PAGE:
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Underworld: Rise of the Lycans


Stars: Michael Sheen, Rhona Mitra, Bill Nighy, Steven Mackintosh, Kevin Grevioux, David Aston, Elizabeth Hawthorne, Larry Rew

Director: Patrick Tatopoulos

This merry monster mash continues the vampires vs werewolves saga that began in 2003 with Underworld and ploughs on unabated with a new director (Tatopoulos (who designed the creatures for all three Underworld films) at the helm and original helmer Len Wiseman as producer. The storyline returns to the start of the series to show how the enslaved Lycan werewolves rise up against their cruel aristocratic vampiric Death Dealer masters and is well used by Tatopoulos to deliver plenty of violent action decorated by lashings of spectacle and spectacular special effects, while still allowing its leads to make their mark against the could-be overwhelming movie magic.

Ironically, perhaps, in the week when he is wittily portraying one-time major TV personality David Frost, Sheen, sporting enough hair to makes toupees for Bruce Willis, Bruce Forsyth and Nicolas Cage and still have enough left over to stuff a double-bed mattress, scores as the vengeful lycanthrope who catalyses the struggle against vile vampire Nighy and his blood-sucking mob and Mitra replaces Kate Beckinsale (very briefly seen in a flashback) as the sexy sword-swinging bloodsucker whose clandestine romance with Sheen starts things sizzling.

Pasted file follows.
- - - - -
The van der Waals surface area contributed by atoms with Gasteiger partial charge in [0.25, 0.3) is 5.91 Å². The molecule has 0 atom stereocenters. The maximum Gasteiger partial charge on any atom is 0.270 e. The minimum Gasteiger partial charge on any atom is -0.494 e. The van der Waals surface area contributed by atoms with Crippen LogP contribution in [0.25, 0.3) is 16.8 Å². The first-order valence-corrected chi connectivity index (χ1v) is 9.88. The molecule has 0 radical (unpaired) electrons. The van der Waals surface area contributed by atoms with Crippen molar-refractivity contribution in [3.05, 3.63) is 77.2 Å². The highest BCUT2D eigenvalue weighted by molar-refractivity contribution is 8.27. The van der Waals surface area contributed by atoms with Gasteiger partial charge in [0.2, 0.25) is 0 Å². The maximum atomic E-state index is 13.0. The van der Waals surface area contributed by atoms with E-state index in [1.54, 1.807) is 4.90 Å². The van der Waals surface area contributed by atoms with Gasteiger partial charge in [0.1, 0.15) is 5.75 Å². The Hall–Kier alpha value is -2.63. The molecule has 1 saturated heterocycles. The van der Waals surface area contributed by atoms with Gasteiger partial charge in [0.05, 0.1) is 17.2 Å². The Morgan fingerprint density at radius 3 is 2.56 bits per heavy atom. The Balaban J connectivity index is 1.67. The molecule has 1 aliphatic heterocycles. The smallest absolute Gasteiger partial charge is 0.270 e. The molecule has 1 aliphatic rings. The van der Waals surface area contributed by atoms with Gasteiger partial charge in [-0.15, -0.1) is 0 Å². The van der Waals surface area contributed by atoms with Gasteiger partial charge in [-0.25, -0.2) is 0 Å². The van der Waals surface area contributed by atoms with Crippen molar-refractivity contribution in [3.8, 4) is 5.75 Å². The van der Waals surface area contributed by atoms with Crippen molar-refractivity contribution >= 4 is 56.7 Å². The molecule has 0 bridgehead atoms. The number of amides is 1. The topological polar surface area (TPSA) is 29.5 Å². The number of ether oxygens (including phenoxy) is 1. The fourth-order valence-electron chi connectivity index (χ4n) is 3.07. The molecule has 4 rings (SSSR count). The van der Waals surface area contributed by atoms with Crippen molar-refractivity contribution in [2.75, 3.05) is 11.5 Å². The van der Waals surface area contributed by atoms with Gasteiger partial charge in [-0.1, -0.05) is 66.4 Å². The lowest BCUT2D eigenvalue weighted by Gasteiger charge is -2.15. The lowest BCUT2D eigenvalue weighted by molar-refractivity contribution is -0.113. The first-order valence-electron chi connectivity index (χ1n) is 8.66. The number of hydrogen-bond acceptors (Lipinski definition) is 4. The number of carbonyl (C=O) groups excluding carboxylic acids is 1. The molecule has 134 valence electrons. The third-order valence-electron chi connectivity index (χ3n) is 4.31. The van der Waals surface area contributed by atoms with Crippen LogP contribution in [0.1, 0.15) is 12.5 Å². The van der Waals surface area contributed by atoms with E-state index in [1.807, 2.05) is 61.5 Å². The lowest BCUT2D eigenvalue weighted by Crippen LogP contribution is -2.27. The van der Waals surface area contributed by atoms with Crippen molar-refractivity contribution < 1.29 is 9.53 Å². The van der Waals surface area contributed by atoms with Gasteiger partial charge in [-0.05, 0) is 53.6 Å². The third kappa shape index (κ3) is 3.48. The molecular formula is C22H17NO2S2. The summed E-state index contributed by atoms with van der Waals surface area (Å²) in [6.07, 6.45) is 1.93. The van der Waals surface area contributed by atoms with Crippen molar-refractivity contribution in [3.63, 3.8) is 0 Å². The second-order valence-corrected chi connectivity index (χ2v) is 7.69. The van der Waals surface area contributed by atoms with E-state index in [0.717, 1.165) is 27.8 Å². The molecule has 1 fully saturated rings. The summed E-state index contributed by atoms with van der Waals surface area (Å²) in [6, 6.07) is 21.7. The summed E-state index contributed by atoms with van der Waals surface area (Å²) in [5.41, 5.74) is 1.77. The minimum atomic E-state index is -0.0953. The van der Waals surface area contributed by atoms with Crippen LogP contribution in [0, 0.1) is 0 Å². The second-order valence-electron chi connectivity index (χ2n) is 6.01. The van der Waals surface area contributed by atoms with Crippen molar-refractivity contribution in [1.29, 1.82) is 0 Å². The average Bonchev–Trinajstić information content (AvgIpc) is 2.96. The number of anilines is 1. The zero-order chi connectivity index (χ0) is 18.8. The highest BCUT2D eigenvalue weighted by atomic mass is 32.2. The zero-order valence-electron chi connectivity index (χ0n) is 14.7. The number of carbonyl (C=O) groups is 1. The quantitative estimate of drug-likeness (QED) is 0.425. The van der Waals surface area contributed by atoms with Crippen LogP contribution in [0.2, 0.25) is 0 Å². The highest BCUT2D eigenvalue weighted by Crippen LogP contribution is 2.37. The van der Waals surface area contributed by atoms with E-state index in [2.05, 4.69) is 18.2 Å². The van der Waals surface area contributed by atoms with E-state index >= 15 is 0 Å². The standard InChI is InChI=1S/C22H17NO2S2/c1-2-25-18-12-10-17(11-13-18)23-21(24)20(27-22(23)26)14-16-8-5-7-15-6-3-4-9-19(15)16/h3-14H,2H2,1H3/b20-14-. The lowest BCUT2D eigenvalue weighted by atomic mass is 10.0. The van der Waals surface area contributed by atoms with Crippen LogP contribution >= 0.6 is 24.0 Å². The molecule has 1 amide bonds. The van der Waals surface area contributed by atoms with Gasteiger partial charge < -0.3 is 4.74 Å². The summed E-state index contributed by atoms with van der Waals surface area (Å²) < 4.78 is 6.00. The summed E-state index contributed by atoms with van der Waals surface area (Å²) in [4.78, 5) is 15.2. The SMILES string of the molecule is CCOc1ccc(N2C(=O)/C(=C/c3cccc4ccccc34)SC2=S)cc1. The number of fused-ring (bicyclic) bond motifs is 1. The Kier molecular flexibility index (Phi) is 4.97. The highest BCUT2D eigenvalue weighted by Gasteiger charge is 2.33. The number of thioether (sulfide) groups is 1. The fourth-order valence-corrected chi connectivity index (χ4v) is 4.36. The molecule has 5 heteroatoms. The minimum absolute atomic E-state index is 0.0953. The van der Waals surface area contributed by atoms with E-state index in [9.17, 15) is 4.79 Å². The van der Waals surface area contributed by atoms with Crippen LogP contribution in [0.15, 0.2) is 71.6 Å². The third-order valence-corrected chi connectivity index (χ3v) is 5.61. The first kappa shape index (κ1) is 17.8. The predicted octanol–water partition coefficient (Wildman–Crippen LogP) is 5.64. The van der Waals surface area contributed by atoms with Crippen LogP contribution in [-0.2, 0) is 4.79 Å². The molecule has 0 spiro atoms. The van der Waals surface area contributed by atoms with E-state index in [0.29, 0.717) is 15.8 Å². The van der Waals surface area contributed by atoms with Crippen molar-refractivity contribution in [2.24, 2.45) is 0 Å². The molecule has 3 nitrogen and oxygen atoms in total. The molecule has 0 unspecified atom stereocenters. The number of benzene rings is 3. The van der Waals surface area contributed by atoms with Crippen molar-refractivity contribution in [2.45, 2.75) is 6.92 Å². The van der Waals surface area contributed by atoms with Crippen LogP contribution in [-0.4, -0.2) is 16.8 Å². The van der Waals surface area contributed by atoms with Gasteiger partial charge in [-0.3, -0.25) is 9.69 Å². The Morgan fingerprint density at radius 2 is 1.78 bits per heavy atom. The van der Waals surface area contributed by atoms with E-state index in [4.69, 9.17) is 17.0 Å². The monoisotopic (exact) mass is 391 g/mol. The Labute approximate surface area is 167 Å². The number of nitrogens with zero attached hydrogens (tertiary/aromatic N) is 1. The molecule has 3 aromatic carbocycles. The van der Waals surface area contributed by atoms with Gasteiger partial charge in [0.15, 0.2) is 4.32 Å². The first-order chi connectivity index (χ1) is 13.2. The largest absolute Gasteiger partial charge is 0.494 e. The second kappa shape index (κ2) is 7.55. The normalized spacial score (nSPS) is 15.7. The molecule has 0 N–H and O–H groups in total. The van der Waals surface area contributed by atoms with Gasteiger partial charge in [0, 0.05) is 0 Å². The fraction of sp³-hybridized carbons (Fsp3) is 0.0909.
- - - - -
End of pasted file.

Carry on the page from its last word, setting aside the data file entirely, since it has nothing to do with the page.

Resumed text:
Sheen shines while Nighy camps it up enjoyably like a pantomime Demon King and Mackintosh comes over as seriously sinister, but in truth Underworld: Rise of the Lycans is not an actor-driven shocker, despite the key performances, but instead is accurately aimed at horror/action fans, with decorative man-to-creature transformations adding to the efficiently wrought entertainment. My guess is that there’s enough blood left in the series to guarantee the predicted-on-screen sequel. Which can't be a bad thing. In the meanwhile this will do very nicely indeed to be going on with.

Alan Frank

USA 2009. UK Distributor: Entertainment Film Distributors. Colour.
93 minutes. Widescreen. UK certificate: 18.

Guidance ratings (out of 3): Sex/nudity 2, Violence/Horror 3, Drugs 0, Swearing 0.

Review date: 26 Jan 2009